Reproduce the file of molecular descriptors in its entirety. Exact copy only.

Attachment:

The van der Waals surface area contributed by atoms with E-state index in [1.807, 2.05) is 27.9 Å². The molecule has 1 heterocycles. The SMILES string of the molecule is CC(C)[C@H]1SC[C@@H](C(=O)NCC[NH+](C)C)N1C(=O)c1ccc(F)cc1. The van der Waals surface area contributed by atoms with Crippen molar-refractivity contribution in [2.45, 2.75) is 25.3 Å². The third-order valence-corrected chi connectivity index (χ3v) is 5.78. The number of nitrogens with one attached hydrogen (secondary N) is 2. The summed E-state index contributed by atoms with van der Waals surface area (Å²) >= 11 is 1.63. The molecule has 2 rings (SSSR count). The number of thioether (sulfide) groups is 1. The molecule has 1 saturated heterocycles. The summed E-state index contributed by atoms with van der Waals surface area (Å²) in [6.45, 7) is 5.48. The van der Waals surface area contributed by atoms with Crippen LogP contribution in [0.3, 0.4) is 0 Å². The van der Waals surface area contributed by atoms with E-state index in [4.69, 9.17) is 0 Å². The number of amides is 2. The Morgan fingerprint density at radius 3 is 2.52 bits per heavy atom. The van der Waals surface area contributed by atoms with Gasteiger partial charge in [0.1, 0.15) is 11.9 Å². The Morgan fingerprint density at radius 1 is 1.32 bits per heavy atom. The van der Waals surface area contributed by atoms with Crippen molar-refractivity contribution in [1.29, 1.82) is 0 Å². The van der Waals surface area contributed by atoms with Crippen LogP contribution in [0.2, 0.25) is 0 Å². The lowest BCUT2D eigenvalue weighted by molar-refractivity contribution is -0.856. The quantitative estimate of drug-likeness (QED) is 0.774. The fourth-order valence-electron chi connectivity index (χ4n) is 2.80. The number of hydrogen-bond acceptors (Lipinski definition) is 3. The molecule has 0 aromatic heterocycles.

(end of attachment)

The van der Waals surface area contributed by atoms with E-state index in [1.807, 2.05) is 27.9 Å². The molecule has 1 heterocycles. The SMILES string of the molecule is CC(C)[C@H]1SC[C@@H](C(=O)NCC[NH+](C)C)N1C(=O)c1ccc(F)cc1. The van der Waals surface area contributed by atoms with Crippen molar-refractivity contribution in [2.45, 2.75) is 25.3 Å². The third-order valence-corrected chi connectivity index (χ3v) is 5.78. The number of nitrogens with one attached hydrogen (secondary N) is 2. The summed E-state index contributed by atoms with van der Waals surface area (Å²) >= 11 is 1.63. The molecule has 2 rings (SSSR count). The number of thioether (sulfide) groups is 1. The molecule has 1 saturated heterocycles. The summed E-state index contributed by atoms with van der Waals surface area (Å²) in [6.45, 7) is 5.48. The van der Waals surface area contributed by atoms with Crippen LogP contribution in [0.3, 0.4) is 0 Å². The van der Waals surface area contributed by atoms with E-state index in [4.69, 9.17) is 0 Å². The number of amides is 2. The Morgan fingerprint density at radius 3 is 2.52 bits per heavy atom. The van der Waals surface area contributed by atoms with Gasteiger partial charge in [0.1, 0.15) is 11.9 Å². The Morgan fingerprint density at radius 1 is 1.32 bits per heavy atom. The van der Waals surface area contributed by atoms with Crippen molar-refractivity contribution in [1.29, 1.82) is 0 Å². The van der Waals surface area contributed by atoms with Crippen LogP contribution in [0.2, 0.25) is 0 Å². The lowest BCUT2D eigenvalue weighted by molar-refractivity contribution is -0.856. The quantitative estimate of drug-likeness (QED) is 0.774. The fourth-order valence-electron chi connectivity index (χ4n) is 2.80. The number of hydrogen-bond acceptors (Lipinski definition) is 3. The molecule has 0 aromatic heterocycles.